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EAA Advocates For The Small Aircraft Owner

Seeks To Preserve Access To Repair Stations Services

April 18 , 2007 — EAA responded this week to proposed aircraft repair station certification regulations that, if implemented, would impose significant administrative and economic burdens on many small general aviation shops. Such an unintended consequence would have an adverse affect on aircraft owners seeking to maintain the airworthiness of their aircraft.

In the FAA?s repair stations notice of proposed rulemaking (NPRM), the agency estimates the cost for developing and implementing just one part of the proposed new regulations, a new quality system, at $34,500 per repair station. That would be a significant hit to small repair stations and could by itself wipe out the profitability of many shops, forcing some to close their doors.

?We fear that these requirements would ultimately result in diminished availability of qualified and experienced maintenance expertise, especially for the vintage fleet,? said Earl Lawrence, EAA vice president of industry and regulatory affairs. ?Aircraft owners could be forced to use maintenance facilities with less specialized experience on their aircraft type, making it more difficult to complete major repairs and changes to small aircraft, potentially impacting safety as well.?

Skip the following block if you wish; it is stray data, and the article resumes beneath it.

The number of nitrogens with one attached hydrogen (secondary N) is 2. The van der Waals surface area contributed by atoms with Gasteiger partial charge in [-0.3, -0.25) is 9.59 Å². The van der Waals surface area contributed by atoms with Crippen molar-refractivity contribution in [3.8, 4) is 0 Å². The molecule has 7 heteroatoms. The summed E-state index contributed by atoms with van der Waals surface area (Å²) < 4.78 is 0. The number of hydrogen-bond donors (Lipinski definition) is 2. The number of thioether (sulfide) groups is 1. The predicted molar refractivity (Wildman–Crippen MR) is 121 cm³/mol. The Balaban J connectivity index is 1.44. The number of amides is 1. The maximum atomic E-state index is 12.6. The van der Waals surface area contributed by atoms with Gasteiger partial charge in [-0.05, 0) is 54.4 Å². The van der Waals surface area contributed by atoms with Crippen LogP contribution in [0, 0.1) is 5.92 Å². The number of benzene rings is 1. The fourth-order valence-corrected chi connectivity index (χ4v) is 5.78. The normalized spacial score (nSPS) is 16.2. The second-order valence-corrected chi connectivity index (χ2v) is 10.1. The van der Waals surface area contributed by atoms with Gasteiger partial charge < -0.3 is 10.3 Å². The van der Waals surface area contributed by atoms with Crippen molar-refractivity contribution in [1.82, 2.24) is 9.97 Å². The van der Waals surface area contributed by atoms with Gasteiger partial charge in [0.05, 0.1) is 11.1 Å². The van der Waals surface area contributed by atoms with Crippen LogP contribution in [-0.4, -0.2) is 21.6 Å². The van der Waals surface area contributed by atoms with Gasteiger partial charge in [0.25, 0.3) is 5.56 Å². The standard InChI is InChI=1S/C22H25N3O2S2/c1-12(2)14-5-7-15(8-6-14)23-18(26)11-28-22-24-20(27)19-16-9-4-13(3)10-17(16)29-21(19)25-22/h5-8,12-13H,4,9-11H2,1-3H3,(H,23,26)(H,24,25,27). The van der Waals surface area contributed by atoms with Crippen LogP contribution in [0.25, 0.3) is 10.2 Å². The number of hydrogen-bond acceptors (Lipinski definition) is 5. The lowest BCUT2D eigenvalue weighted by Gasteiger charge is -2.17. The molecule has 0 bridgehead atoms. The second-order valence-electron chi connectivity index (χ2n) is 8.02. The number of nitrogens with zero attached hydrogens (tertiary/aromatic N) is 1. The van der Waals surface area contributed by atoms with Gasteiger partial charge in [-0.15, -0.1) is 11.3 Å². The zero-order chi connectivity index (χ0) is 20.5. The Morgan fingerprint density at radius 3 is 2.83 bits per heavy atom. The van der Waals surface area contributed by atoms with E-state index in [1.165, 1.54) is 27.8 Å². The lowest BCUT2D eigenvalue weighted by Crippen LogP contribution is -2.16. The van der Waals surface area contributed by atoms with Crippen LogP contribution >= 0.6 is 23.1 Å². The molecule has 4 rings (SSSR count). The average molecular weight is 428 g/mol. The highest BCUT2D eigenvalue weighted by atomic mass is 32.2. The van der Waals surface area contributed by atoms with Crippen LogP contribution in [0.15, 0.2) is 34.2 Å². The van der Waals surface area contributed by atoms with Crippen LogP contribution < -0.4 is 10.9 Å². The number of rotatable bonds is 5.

The FAA also proposes that repair stations be required to maintain an approved capability list for each make, series, and model of aircraft it?s permitted to work on. This would not be feasible in practice, since small GA repair stations inspect and maintain virtually hundreds of aircraft makes and models, from amateur-built to vintage civil and former military aircraft, mass-produced aircraft, and the countless types built in small numbers over a span or many decades.

One solution provided is to exempt aircraft below a certain weight--say 12,500 pounds--from the capabilities list. EAA?s response includes a willingness to discuss how best the FAA could address its quality concerns while ensuring the owners of small aircraft continue to have ready access to repair station services. One suggestion EAA proposed is to exempt, or lessen requirements, for smaller shops with fewer than a given number of employees.

?EAA strongly urges the FAA to address the capabilities list and quality system requirements in this NPRM before it implements a final rule,? Lawrence stressed.

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